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Las Vegas, Nevada, United States
"No, really!"

My Favorite Bit of Paper Cup Philosophy

The Way I See It #76

The irony of commitment is that it's deeply liberating - in work, in play, in love. The act frees you from the tyranny of your internal critic, from the fear that likes to dress itself up and parade around as rational hesitation. To commit is to remove your head as the barrier to your life.

Tuesday, August 18, 2009

Early 1968, Late 2009

We met on the telephone. I was in an algebra class with his younger brother, but that is not who gave one of us the other's phone number. A mutual friend thought we might enjoy talking to each other and that began to occur in February, 1968. He was a college freshman uncertain what he wanted to be in life. He had lots of talents and interests. He didn't need to decide immediately. I was a high school sophomore who didn't even know what life should look like. The initial phone call was made and our mutual friend turned out to be completely correct. We enjoyed talking to each other.

Between school and jobs and lots of time on the phone, we didn't rush to meet. We wanted to meet, however, and it was arranged we would do just that in the earliest part of spring break. He arrived at my door at 10:00 a.m. on April 8, 1968. I remember the way the sun shone over his shoulder and the shy smiles exchanged and a nervous little, "Come on in." Something immediately shook me to my roots. He was gorgeous. I was 15 and I had never wondered, even once, if he'd be good looking. I just wanted to meet my friend in the flesh. I got more than I wanted. And the feelings were mutual. Immediately apparent. Call me a drama queen or a romance writer, folks, but there was electricty exchanged, molecules intertwined on that spring morning. It's 41 years later. There's still a lot of activity down at the electrical plant. There's still a mutual pull. We have been many things to each other over the years. We were nothing to each other except glowing memory for the 30 years we didn't know if the other was still alive. Today we're evolving into the next version of us - "evolving" is his word. My phrase is, "We're seeing what we can be to each other." This should not be mistaken for a "less than" or a "just _____" relationship. We simply haven't defined it yet. Changes have been made that are too new to have taken root. We look at "us" every day of life. We discuss "us" every day of life.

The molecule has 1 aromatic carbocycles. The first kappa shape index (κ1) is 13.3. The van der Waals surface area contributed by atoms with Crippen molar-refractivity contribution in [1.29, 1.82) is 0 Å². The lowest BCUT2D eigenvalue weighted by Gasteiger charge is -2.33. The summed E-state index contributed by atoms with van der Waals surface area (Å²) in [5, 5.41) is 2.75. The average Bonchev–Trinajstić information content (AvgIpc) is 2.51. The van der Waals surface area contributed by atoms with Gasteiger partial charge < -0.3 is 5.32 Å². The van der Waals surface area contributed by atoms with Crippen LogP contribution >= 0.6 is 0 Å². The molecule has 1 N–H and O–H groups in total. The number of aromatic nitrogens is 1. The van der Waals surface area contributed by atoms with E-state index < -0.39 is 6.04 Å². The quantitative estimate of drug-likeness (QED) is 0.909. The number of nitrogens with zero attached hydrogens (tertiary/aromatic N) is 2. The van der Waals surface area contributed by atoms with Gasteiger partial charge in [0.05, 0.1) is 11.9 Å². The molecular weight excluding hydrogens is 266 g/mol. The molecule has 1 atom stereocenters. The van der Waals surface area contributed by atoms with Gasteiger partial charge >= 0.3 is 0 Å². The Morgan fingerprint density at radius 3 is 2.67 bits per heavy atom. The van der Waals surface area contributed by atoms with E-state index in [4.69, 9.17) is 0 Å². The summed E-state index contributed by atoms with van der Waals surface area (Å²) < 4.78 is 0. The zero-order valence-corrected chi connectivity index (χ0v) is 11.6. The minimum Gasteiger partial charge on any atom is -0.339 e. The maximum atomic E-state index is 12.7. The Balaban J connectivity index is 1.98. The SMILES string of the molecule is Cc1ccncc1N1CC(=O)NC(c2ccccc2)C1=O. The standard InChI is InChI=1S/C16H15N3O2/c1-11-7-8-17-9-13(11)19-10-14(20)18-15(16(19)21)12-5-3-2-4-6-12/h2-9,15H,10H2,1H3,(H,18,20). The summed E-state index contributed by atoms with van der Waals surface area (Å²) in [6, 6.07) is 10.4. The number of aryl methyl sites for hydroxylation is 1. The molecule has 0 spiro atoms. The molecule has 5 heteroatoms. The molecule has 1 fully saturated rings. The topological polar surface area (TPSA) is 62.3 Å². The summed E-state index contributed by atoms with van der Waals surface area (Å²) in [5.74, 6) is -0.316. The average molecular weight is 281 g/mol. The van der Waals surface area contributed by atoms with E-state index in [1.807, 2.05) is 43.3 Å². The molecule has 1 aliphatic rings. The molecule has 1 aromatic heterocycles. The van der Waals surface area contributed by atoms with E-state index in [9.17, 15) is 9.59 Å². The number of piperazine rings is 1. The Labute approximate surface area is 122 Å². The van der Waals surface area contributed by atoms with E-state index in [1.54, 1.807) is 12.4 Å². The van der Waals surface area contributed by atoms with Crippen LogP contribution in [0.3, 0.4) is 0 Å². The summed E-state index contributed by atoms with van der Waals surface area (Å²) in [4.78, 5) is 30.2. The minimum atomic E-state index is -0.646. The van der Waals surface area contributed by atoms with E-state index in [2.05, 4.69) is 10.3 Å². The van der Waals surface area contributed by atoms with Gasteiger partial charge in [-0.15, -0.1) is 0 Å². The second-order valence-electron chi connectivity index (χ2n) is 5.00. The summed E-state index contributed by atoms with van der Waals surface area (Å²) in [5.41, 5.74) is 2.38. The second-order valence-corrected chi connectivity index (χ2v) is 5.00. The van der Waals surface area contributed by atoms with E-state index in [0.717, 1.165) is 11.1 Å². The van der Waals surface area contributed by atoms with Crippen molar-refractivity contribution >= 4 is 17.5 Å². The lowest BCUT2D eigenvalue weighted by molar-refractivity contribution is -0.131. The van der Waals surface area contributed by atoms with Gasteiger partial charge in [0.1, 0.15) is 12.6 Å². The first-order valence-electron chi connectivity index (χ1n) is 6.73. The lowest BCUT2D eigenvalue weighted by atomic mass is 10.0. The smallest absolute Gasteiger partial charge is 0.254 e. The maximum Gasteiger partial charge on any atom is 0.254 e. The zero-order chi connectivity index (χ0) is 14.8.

We spent part of each day of that spring break together. Dr. Martin Luther King, Jr. had been assassinated days before we met and we talked about that endlessly. My friend had a hot little red MG convertible and one evening when it needed to be jump started, he put me in the driver's seat while he pushed. I'd never driven a car before. We were unsuccessful in starting that convertible. So we walked to get something for dinner. We've walked a lot of miles side by side since 1968.

I broke up with him in May, 1968. I did it on the day that he planned to ask me formally to be committed to him and no other young man. I did it as callously as a 15-year-old girl can do it. He still says today that my breaking up with him colored every relationship he has had with a woman thereafter. I have seen pain in his face when he speaks of May, 1968. Never mind that by September, we were back in contact. And through the spring of 1971, we tried over and over and over again to land on some solid ground upon which to build our relationship. Alas, it didn't happen. In March, 1971, we hiked in the mountains, sharing a glorious day. And we didn't see each other again afterward until October, 2002. There were some letters after the hike. And then silence as each pursued a life, married, had a daughter, experienced things with others.